The great cicada hatchling deluge has begun, and it means a new generation of tiny cicadas will be falling into the ground by the billions.
According to The Washington Post, the two-millimeter cicada nymphs are the product of the current crop of Brood X cicadas that have captured the public’s attention—and caused some to call the police due to their loud mating habits—over the past several months. They surfaced to procreate after being dormant in the ground for 17 years, and now their offspring will be doing the same. Females lay eggs on tree branches, so the nymphs will be doing some skydiving to get to the ground.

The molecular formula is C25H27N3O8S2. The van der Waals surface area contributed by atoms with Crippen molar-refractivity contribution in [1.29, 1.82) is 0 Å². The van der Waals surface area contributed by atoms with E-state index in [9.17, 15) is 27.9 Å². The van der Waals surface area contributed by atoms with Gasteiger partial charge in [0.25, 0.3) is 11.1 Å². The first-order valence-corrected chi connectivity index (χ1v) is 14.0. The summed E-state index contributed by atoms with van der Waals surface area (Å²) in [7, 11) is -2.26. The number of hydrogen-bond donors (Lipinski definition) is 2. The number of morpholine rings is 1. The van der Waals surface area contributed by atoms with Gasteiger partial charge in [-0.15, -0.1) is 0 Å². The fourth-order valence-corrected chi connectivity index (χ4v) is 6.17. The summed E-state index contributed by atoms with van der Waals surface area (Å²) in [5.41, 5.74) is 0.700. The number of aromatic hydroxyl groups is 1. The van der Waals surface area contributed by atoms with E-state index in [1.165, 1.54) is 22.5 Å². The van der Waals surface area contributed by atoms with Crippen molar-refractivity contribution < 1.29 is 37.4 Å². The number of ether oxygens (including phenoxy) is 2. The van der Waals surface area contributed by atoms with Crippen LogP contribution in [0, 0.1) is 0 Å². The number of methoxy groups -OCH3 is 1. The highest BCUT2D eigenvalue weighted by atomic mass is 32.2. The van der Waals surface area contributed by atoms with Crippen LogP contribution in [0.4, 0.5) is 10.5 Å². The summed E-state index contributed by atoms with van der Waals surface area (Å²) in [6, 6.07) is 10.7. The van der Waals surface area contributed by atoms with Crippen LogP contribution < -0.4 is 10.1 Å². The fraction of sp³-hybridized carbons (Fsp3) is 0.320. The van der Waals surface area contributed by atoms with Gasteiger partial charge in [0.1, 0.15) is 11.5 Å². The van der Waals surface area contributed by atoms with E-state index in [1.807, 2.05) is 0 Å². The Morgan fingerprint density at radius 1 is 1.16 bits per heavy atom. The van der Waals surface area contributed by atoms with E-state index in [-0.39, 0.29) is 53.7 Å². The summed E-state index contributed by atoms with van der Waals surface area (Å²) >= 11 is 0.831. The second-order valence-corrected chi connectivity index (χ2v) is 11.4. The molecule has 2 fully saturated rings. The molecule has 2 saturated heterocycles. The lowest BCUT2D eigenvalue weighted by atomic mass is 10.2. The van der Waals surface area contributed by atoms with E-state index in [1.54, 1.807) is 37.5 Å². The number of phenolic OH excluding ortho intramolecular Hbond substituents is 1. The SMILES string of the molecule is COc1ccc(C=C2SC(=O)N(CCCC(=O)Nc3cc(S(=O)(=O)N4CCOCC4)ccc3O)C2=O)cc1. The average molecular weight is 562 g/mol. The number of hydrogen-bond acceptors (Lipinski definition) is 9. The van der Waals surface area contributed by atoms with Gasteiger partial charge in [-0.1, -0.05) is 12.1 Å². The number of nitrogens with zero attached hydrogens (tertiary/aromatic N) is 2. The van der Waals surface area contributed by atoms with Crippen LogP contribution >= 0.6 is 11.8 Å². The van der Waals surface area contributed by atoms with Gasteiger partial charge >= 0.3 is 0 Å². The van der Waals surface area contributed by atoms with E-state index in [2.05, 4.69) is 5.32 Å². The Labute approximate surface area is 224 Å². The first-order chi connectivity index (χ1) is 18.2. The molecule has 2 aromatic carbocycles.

If you’re looking to catch a glimpse of the cicadas, you probably need something with a little contrast to it. The tiny white specks may show up against a dark background. Eventually, they’ll head underground—sometimes to the same network of tunnels their parents occupied—and continue to grow.
Brood X is different from annual cicadas, which are becoming active around the Midwest and east coast. These cicadas live two to three years on average but are a bit beefier than their Brood X counterparts.
The eggs will proliferate through the end of August. Cicadas: The Sequel is due to arrive in 2038.
[h/t The Washington Post]